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Molly Jong-Fast

's literary pedigree lies in her name: the daughter of Fear of Flying author Erica Jong, and granddaughter of Spartacus author Howard Fast does little to hide her famous family. In fact, the 26-year-old author dissects them in minute detail in her second book, The Sex Doctors in the Basement: True Stories from a Semi-Celebrity Childhood, chronicling her mother's series of personal assistants, her schoolgirl yearning for a pony, her lifelong sweet tooth, a bizarre stay at Joan Collins's house, her friendship with Sophie Dahl, and other adventures. Jong-Fast's tones is light and breezy, occasionally too much so, and when she settles down, she's able to write movingly about topics such as her grandfather's narcissism at the end of his life with tenderness and affection. Amidst the deliberately over-the-top humorous tone, she'll drop a line like, "One of the great things about New York City is that when you lose one drug dealer you are able quite easily to find another," alluding to her druggie days (Jong-Fast has been clean since going into rehab at age 19) without giving away too much information.

Jong-Fast is an engaging mix of youthful excitment crossed with New York cynicism. She's met plenty of celebrities and knows they're not all they're hyped to be, but is fascinated by them nonetheless. She peppers her conversation with the California girl catchword "like," and signs her emails with the simple-yet-telling description "Mother of Max," and gushes about the role her young son plays in her life. On the phone, she's perky, bubbly, hyper and excited, chatting as easily about cupcakes and dessert after our official interview is over as she does about celebrity, memoir writing, and the art of spilling family secrets.

The essays in the book are so varied, from your family to therapists to food to celebrities. How did The Sex Doctors in the Basement come about?
I wrote them as a collection, I sat down and wrote them together as a book. I hate it when people publish previously published work, unless you’re Susan Sontag or Joan Didion, then it’s very cool to do that, but I decided I should write new material.

Why don’t you like authors doing that?
It’s lazy. Why not write something new? I wrote them separately all in the same time period so they would go together. It took about two years.

After you wrote your novel [Normal Girl]?
Yeah. It was a really easy book to write because I thought of everything I could write and I tried to do it exactly opposite. I said, okay, this essay is about my grandfather’s wedding to his young second wife. What would be the opposite way to tell that story that people wouldn’t expect? I wanted to tell the story in a way that you would never think to tell it from before. Instead of oh it’s so annoying, it’s tragic, I tried to make it comic.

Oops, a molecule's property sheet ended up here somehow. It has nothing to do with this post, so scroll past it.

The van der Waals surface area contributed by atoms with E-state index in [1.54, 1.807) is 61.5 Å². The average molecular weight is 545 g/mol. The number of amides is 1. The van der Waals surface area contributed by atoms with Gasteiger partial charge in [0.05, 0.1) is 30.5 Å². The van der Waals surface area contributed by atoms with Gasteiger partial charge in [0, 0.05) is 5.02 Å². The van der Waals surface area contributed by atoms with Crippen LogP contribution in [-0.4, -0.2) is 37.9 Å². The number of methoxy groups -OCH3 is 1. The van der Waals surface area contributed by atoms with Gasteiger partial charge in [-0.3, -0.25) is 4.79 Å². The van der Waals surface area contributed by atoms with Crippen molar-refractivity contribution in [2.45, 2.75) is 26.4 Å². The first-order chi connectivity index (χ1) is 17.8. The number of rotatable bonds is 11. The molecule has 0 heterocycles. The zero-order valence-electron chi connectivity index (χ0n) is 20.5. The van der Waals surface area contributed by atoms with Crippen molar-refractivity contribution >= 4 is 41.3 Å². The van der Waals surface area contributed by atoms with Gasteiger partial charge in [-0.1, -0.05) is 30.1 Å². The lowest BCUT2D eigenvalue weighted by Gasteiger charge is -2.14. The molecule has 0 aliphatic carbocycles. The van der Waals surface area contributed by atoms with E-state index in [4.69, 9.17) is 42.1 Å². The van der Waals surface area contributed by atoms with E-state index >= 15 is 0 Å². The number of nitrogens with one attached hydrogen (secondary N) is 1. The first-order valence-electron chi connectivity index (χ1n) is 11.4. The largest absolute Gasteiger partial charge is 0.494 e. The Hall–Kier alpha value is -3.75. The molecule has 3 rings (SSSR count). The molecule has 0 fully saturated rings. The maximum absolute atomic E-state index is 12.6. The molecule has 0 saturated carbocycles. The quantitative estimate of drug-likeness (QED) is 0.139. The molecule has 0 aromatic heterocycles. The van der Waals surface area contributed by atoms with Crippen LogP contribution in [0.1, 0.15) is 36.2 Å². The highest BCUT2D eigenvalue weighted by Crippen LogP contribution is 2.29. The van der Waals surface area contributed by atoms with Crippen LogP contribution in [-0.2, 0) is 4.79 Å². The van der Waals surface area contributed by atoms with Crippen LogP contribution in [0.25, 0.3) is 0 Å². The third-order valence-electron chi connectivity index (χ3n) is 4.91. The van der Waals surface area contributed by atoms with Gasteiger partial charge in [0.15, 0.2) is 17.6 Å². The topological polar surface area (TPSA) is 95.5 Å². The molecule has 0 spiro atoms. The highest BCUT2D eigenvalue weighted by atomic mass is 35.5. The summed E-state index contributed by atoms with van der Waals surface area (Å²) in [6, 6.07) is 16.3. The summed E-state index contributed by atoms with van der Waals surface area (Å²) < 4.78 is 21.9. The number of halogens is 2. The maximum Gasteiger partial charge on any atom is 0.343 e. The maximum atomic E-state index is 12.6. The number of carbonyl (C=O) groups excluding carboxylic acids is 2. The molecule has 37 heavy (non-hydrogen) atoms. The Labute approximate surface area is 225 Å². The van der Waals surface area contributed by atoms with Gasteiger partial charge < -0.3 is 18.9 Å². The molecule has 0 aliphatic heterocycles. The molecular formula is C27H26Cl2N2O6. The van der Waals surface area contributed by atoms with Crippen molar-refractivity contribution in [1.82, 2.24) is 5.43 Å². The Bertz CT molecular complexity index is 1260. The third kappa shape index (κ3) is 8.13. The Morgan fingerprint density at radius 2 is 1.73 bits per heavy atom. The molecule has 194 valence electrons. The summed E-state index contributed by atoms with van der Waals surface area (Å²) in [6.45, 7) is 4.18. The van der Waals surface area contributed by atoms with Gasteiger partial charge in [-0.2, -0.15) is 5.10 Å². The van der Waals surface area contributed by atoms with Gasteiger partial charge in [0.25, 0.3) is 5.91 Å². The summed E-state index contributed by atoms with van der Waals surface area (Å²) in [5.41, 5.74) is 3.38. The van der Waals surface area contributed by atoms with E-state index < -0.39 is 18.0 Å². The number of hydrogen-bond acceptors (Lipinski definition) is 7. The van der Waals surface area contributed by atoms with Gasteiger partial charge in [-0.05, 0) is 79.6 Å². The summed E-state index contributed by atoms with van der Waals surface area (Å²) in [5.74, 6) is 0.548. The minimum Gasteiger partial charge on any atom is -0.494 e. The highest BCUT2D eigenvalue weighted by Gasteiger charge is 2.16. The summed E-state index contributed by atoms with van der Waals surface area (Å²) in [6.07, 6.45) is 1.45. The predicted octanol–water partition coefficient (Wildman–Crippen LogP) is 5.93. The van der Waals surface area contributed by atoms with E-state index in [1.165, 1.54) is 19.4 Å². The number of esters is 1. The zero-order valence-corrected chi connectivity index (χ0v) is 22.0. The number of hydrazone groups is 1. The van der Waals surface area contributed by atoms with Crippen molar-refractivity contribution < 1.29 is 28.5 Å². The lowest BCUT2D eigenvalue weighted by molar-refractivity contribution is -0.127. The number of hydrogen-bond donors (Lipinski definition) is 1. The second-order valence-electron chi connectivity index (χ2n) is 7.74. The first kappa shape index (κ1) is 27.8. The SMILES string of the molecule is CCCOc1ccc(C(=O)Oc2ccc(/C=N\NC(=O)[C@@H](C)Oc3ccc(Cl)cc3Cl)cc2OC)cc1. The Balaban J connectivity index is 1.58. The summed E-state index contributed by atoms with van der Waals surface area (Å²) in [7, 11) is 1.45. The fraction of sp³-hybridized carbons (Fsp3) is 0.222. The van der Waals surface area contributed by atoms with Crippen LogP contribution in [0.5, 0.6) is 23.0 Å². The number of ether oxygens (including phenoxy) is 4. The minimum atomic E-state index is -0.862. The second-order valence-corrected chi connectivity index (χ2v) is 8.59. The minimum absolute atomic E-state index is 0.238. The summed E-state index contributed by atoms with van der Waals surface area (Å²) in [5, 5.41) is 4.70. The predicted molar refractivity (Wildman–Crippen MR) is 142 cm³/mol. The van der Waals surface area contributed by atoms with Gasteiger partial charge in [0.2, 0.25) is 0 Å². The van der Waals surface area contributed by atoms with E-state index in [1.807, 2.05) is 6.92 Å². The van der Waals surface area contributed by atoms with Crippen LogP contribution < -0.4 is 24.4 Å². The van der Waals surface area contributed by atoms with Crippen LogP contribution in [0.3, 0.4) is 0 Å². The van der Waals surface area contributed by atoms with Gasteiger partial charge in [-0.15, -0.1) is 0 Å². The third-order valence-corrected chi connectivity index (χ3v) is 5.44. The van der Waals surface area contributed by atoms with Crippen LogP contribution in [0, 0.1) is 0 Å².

I tried to make most things comic. There were certain things, like with my grandfather’s wife—I really wanted to examine it because I had this real nagging feeling that he was this great man who had a really empty life in a lot of ways because he had such bad, difficult relationships with his family. I was so interested in that because here was a man who had become as famous as you could be as a writer, but he still was not very happy with his life. Even as he was dying, he was obsessed with The New York Times. He didn’t get it on some profound level. I wanted to find out why it was that he could be a great man but not a good man, and that was what I was grappling with especially as a young writer starting out, wondering what I might be and what my goals are. I’m sortof obsessed with this idea that we as a culture can’t accept that celebrities want to be celebrities. It’s always oh it was an accident, a reluctant Jennifer Aniston type of thing. With my grandfather, his effort and energy went into being famous. In the end it was a want that ended up biting him in the ass. It was really interesting to analyze it too, because I was able to make peace with him in a weird way. I’m not envious of him anymore. That wasn’t my goal but it happened, it was an ancillary thing.